Alt text on product images – If an image doesn’t load properly the alt text shows up to describe it, it’s also there for accessibility, say, if someone was visually impaired and used a screen reader. You can include the keywords in your alt text.
- SEO titles and descriptions: these are different from the ones we just described. These are the title and description that show in search engine results.
- Don’t go on for pages and pages to describe one product.
- Longer keywords don’t always necessarily have to have the words in that exact order. Your products can still rank if the keywords are slightly alternatively ordered, they don’t always need to be directly connected. Google is clever, and it knows how people speak! It’s best to sound natural. It’s all a balancing act between writing for Google and also writing for people who need what you’re selling.
- In product ranges, think about niche keywords – what is specific to each variation of product?
Keyword research means finding keywords to use that are relevant to your business and getting an idea of what people are actually searching for. I would split this into shorter, core keywords that you want your business to rank for as a whole, like “craft kits” that you want your business to rank for, but also some which more niche and specific to your products, like “craft kits for toddlers”. This is because the shorter ones are likelier to have a higher search volume each month, but a lot of other businesses will be competing with you on them too. Slightly fewer people will be searching for the longer “craft kits for toddlers”.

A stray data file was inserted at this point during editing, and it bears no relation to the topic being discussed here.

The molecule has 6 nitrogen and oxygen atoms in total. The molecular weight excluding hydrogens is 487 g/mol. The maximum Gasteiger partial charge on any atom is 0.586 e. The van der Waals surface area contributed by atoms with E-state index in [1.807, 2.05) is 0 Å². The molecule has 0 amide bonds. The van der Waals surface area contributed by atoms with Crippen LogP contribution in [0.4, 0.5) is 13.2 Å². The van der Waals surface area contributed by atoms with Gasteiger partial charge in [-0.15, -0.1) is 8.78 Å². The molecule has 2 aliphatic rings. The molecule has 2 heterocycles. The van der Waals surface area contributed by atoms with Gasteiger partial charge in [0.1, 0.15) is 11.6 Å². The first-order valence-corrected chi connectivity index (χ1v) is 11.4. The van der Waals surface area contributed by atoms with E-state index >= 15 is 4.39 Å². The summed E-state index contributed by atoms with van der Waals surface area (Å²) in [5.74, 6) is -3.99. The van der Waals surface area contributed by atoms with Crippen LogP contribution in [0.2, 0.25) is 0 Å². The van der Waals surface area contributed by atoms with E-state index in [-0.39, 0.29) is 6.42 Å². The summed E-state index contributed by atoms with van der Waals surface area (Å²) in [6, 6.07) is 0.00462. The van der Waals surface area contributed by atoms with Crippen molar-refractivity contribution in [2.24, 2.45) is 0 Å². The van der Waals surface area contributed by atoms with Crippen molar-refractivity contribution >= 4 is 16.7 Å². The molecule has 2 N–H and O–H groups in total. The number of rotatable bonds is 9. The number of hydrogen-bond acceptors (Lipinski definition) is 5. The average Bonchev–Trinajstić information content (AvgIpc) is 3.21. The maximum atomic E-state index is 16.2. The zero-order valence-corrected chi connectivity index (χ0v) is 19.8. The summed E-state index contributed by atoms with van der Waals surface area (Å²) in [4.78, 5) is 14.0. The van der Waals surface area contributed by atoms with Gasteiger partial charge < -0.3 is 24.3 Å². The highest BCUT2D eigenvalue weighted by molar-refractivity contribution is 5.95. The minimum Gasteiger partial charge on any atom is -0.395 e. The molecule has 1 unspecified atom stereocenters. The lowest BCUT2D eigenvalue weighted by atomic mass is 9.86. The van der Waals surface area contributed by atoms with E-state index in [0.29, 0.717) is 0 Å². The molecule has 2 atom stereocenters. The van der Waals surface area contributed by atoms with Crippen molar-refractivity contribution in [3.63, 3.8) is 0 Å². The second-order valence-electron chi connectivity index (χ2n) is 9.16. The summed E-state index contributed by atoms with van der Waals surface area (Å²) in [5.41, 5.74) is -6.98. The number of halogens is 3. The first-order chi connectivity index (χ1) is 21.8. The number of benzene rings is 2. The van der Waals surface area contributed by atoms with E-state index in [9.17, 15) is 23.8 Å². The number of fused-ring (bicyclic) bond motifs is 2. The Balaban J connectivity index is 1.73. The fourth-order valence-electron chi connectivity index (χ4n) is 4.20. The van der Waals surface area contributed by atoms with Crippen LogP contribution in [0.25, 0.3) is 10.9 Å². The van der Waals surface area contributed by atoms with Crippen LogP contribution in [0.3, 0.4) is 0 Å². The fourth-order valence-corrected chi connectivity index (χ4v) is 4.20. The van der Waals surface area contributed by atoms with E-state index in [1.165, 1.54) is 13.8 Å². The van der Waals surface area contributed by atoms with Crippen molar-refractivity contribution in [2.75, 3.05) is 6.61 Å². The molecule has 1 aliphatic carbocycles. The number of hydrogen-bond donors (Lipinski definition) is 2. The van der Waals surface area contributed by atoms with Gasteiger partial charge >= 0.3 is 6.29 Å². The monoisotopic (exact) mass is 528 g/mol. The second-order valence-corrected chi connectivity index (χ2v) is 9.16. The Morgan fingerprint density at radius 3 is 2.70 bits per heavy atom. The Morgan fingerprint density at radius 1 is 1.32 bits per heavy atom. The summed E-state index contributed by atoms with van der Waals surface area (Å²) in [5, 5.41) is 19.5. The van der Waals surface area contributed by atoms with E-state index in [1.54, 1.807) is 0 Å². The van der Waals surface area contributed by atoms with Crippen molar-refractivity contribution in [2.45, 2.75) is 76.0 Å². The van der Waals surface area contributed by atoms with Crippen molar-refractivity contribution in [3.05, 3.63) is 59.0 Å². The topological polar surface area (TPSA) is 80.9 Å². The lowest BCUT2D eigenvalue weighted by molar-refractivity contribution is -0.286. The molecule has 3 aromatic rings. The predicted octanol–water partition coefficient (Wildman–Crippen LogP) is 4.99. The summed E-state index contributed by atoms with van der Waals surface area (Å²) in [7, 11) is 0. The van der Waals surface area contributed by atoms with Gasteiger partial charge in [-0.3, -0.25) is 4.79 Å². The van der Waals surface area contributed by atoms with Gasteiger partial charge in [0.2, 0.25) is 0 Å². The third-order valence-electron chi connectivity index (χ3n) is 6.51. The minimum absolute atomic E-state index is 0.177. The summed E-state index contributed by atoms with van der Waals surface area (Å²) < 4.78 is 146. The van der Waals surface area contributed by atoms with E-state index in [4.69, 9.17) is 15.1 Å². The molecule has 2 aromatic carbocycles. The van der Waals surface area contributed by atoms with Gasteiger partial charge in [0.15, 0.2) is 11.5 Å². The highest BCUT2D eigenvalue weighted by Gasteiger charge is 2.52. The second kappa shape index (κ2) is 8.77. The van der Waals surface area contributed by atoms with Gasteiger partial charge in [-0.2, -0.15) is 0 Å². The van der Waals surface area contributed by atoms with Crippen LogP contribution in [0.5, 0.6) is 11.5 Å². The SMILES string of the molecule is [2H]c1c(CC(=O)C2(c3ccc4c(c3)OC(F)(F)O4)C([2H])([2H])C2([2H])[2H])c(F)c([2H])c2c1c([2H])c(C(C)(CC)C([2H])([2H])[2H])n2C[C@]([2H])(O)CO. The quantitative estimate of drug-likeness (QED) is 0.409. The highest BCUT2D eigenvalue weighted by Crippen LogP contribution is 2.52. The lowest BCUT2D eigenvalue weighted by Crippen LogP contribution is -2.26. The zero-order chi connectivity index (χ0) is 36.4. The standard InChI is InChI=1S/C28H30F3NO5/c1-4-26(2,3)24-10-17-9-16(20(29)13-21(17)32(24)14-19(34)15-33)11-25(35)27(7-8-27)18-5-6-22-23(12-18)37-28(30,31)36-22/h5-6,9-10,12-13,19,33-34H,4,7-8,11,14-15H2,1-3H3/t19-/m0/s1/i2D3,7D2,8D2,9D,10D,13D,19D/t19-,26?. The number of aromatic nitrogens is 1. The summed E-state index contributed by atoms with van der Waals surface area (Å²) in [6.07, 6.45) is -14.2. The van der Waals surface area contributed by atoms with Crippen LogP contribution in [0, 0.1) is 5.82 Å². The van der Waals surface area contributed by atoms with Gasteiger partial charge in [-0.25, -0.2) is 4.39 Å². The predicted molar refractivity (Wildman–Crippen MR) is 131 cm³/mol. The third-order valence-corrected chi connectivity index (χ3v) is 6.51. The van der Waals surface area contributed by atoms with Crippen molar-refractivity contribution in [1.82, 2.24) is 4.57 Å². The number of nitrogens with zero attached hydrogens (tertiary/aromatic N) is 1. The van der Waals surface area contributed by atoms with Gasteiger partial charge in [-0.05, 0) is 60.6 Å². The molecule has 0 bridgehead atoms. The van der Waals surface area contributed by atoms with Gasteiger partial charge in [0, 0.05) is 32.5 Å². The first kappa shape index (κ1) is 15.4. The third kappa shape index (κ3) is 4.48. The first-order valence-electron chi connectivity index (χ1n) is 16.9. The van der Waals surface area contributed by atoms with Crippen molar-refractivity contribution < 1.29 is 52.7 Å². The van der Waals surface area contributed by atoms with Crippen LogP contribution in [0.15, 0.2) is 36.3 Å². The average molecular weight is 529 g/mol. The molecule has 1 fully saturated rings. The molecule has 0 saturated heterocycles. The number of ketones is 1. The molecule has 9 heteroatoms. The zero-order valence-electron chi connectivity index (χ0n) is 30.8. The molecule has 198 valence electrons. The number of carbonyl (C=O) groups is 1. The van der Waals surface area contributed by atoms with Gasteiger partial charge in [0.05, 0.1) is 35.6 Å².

Where to start:
- Look at what keywords your business is ranking for at the moment. Use an online SEO tool like SpyFu or Moz – there are lots out there with free features, it’s worth trying different ones out to see what you like best.
- Next, look at what your competitor’s business is ranking for and take note of this.
- Think about what other ways people might be talking about or searching for these things. This takes a bit of brainpower!
- Ideally, you want to create a spreadsheet with all the relevant keywords in it, broken down to categories – let’s say for example you have a jewellery business. If you have collections of rings, necklaces and bracelets, some keywords will only be relevant to the earring category. You can start to gather clusters of keywords that will be relevant to this category in particular, and so on.
Once we have our keywords planned, what next?
If you have you own website, here’s are some top tips on optimising it:
- Include keywords in every SEO title and description on every page of your website.
- Weaving is the core word – do not cram keywords where they don’t sound natural.